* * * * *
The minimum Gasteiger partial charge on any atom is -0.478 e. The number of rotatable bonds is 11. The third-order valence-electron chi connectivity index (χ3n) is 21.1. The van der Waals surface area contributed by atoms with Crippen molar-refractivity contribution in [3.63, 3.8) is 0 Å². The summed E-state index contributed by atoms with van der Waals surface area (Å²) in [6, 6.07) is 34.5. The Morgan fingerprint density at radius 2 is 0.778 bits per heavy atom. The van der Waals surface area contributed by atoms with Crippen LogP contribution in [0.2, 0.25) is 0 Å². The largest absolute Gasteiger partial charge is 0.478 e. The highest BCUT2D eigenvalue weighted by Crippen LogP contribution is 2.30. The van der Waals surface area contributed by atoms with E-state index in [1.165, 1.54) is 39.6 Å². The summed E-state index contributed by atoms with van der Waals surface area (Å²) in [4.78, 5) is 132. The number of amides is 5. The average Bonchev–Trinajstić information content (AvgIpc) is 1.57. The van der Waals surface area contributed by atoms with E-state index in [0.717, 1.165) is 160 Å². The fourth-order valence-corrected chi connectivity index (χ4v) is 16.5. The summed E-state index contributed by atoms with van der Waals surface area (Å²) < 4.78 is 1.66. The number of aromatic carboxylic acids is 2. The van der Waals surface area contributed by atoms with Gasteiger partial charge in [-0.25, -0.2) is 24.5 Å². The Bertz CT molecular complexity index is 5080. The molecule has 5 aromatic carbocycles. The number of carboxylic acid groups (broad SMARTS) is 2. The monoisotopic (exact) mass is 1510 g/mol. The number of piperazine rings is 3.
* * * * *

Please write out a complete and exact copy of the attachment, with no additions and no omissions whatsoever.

The minimum Gasteiger partial charge on any atom is -0.478 e. The number of rotatable bonds is 11. The third-order valence-electron chi connectivity index (χ3n) is 21.1. The van der Waals surface area contributed by atoms with Crippen molar-refractivity contribution in [3.63, 3.8) is 0 Å². The summed E-state index contributed by atoms with van der Waals surface area (Å²) in [6, 6.07) is 34.5. The Morgan fingerprint density at radius 2 is 0.778 bits per heavy atom. The van der Waals surface area contributed by atoms with Crippen LogP contribution in [0.2, 0.25) is 0 Å². The largest absolute Gasteiger partial charge is 0.478 e. The highest BCUT2D eigenvalue weighted by Crippen LogP contribution is 2.30. The van der Waals surface area contributed by atoms with E-state index in [1.165, 1.54) is 39.6 Å². The summed E-state index contributed by atoms with van der Waals surface area (Å²) in [4.78, 5) is 132. The number of amides is 5. The average Bonchev–Trinajstić information content (AvgIpc) is 1.57. The van der Waals surface area contributed by atoms with E-state index in [0.717, 1.165) is 160 Å². The fourth-order valence-corrected chi connectivity index (χ4v) is 16.5. The summed E-state index contributed by atoms with van der Waals surface area (Å²) < 4.78 is 1.66. The number of aromatic carboxylic acids is 2. The van der Waals surface area contributed by atoms with Gasteiger partial charge in [-0.25, -0.2) is 24.5 Å². The Bertz CT molecular complexity index is 5080. The molecule has 5 aromatic carbocycles. The number of carboxylic acid groups (broad SMARTS) is 2. The monoisotopic (exact) mass is 1510 g/mol. The number of piperazine rings is 3.